On top of that we have an incredible fan base. We're playing in front of 13, 14,000 every night. At home we have one of the most special basketball venues in the entire country, of which we just put $60 million in a renovation project over the last three years. So couple that with just a great institution that appreciates student‑athletes that are doing things the right way and a coaching staff that is putting their foot forward doing the same things, I think it's a great situation. That's what we have.
Q. Wondering about you and Dan, the similarities, not only in your career path, but your contentment, as well. He talked about going from Gonzaga to Minnesota and back to Long Beach, where he's found a high degree of happiness. Has it been a similar path back to the joy of coaching basketball, getting back to New Mexico off of BCS level, that you've refound that?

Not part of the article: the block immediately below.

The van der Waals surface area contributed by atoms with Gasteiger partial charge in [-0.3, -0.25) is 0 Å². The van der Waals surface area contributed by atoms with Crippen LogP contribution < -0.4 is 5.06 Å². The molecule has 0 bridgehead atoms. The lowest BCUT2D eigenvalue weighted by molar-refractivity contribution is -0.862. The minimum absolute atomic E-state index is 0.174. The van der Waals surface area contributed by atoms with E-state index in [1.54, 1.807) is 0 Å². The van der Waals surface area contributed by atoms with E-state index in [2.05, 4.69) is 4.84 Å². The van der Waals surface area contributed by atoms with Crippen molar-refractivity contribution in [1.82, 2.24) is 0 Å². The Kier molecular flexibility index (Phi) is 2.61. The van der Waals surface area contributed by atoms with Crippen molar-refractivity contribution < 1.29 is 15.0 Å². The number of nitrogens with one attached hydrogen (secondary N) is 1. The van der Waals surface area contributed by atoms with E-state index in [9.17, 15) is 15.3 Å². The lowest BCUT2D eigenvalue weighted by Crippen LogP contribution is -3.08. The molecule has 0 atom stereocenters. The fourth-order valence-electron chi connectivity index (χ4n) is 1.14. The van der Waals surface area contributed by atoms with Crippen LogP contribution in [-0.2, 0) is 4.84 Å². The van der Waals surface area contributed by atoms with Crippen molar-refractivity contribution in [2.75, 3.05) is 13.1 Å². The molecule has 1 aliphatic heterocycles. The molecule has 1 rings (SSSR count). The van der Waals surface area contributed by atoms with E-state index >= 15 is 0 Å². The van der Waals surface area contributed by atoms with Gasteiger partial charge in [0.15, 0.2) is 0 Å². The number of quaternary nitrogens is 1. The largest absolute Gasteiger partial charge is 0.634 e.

COACH ALFORD: I don't know if BCS level really has anything to do with it. I think it's just where your path goes. I had a great four years at Manchester. I had a lot of fun at Missouri State for four years. And I had a lot of fun at Iowa. I was there eight years, we had 7 winning seasons in a row, we won two Big Ten titles, we were making postseason every year.
I just felt like there were things after I went through the interview process at New Mexico that I could be equipped with to do the things that I really aspire to do. That's not just NCAA's, it's really just building a program the way I felt like I needed to build a program. And those things have come true at New Mexico.